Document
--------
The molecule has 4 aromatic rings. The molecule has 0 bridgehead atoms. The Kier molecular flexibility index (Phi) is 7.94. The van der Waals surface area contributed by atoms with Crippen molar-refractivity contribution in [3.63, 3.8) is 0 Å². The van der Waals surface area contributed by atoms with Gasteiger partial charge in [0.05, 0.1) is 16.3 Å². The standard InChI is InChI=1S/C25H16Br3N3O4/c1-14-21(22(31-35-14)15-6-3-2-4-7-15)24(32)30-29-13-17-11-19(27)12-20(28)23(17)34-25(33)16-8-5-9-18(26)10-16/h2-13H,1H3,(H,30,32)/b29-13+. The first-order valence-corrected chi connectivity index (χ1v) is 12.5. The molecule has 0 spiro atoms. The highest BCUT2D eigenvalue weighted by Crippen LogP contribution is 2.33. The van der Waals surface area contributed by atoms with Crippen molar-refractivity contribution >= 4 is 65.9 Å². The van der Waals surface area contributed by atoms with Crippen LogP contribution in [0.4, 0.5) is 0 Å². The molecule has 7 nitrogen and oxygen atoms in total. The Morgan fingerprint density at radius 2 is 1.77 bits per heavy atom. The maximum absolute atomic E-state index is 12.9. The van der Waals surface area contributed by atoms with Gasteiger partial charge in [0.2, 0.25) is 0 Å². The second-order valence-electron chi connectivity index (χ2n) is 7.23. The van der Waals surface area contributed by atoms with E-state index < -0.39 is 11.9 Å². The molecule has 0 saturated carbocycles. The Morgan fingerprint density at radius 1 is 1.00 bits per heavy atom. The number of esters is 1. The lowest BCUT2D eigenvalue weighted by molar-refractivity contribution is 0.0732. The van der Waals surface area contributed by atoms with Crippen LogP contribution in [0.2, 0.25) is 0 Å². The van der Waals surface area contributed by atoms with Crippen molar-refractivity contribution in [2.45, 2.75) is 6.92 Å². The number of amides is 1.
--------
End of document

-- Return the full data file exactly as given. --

The molecule has 4 aromatic rings. The molecule has 0 bridgehead atoms. The Kier molecular flexibility index (Phi) is 7.94. The van der Waals surface area contributed by atoms with Crippen molar-refractivity contribution in [3.63, 3.8) is 0 Å². The van der Waals surface area contributed by atoms with Gasteiger partial charge in [0.05, 0.1) is 16.3 Å². The standard InChI is InChI=1S/C25H16Br3N3O4/c1-14-21(22(31-35-14)15-6-3-2-4-7-15)24(32)30-29-13-17-11-19(27)12-20(28)23(17)34-25(33)16-8-5-9-18(26)10-16/h2-13H,1H3,(H,30,32)/b29-13+. The first-order valence-corrected chi connectivity index (χ1v) is 12.5. The molecule has 0 spiro atoms. The highest BCUT2D eigenvalue weighted by Crippen LogP contribution is 2.33. The van der Waals surface area contributed by atoms with Crippen molar-refractivity contribution >= 4 is 65.9 Å². The van der Waals surface area contributed by atoms with Crippen LogP contribution in [0.4, 0.5) is 0 Å². The molecule has 7 nitrogen and oxygen atoms in total. The Morgan fingerprint density at radius 2 is 1.77 bits per heavy atom. The maximum absolute atomic E-state index is 12.9. The van der Waals surface area contributed by atoms with Gasteiger partial charge in [0.2, 0.25) is 0 Å². The second-order valence-electron chi connectivity index (χ2n) is 7.23. The van der Waals surface area contributed by atoms with E-state index < -0.39 is 11.9 Å². The molecule has 0 saturated carbocycles. The Morgan fingerprint density at radius 1 is 1.00 bits per heavy atom. The number of esters is 1. The lowest BCUT2D eigenvalue weighted by molar-refractivity contribution is 0.0732. The van der Waals surface area contributed by atoms with Crippen LogP contribution in [0.2, 0.25) is 0 Å². The van der Waals surface area contributed by atoms with Crippen molar-refractivity contribution in [2.45, 2.75) is 6.92 Å². The number of amides is 1.